Elizabeth Inchbald 1753-1821
(Born Elizabeth Simpson) British playwright, novelist, critic, and editor.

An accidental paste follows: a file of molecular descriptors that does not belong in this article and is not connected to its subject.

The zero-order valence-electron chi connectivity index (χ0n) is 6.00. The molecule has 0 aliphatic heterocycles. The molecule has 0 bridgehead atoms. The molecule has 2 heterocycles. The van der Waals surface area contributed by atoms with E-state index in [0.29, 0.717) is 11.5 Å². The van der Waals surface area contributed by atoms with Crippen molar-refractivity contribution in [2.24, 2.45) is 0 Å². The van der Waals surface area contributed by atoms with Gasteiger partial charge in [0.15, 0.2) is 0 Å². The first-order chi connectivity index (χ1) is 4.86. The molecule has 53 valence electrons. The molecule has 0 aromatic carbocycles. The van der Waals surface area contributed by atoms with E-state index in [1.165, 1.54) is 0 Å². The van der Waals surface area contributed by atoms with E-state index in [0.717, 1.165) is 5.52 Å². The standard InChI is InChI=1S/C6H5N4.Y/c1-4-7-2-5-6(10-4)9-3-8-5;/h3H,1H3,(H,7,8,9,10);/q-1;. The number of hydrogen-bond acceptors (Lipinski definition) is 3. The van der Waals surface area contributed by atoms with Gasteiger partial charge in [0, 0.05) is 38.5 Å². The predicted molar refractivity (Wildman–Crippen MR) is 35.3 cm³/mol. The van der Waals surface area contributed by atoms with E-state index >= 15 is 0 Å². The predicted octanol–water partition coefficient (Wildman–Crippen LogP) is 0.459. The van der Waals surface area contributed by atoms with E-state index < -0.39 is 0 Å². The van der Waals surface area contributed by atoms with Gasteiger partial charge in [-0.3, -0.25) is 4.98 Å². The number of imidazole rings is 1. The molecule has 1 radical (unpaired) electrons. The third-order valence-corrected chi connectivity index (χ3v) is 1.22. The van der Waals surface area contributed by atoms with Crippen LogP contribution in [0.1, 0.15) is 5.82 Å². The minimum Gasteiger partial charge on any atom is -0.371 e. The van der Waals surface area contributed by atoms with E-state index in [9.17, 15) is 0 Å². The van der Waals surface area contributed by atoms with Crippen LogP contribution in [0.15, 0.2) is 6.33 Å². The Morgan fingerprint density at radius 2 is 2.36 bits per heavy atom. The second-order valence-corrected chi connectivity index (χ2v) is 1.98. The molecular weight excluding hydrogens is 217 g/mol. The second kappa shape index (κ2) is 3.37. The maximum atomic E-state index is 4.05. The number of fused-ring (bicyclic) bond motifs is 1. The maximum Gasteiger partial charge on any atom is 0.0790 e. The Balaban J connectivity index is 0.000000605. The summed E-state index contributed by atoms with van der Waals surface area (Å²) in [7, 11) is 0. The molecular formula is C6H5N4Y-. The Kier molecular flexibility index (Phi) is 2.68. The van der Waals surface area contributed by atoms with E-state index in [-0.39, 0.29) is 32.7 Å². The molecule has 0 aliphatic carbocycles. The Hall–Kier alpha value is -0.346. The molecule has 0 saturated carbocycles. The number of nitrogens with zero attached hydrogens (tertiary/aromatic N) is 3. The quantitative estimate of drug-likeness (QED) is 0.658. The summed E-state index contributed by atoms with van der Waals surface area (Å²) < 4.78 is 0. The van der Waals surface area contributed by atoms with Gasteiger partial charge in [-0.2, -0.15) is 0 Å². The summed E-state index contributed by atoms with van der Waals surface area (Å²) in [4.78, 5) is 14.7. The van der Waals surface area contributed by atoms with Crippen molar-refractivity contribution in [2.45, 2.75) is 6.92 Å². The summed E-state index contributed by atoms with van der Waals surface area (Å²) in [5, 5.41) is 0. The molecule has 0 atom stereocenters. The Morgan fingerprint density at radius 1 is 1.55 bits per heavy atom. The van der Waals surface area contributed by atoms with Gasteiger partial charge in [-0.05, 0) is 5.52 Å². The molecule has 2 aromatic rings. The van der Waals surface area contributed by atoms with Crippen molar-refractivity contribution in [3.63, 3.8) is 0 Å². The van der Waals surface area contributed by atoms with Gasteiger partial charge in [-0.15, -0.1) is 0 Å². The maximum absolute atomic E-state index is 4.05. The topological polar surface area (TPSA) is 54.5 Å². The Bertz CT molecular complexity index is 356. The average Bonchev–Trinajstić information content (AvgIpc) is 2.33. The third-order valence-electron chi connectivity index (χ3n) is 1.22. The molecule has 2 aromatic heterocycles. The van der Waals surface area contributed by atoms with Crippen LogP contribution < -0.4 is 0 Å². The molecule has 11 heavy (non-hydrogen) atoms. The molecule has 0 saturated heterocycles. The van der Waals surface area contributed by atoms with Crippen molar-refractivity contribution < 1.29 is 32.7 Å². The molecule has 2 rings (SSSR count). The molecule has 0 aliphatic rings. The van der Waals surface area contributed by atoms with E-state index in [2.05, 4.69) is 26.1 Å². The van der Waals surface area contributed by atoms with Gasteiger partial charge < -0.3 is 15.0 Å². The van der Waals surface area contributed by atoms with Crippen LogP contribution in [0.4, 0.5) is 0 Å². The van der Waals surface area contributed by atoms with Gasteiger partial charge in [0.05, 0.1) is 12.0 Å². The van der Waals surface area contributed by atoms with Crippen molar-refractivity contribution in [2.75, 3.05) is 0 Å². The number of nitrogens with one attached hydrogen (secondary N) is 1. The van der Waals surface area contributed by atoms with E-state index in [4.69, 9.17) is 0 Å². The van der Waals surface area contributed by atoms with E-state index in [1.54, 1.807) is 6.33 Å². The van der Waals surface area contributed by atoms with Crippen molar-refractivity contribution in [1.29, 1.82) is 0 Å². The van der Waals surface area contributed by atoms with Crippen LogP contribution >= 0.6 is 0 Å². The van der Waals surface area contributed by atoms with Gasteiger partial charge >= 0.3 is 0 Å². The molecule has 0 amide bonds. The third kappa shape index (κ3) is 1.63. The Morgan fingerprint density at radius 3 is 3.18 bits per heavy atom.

After beginning her career as an actress in London during the late 1700s, Elizabeth Inchbald turned to writing, becoming a prominent dramatist, novelist, and critic in London literary and theatre circles. Her success grew out of her insightful characterizations and depictions of intense emotions. Considered by some critics to be a simple reflection of her time, her work had been neglected until a recent rejuvenation of interest in her criticism as well as in her novels—A Simple Story (1791) and Nature and Art (1796)—the latter of which are valued for their concern with social and moral reform.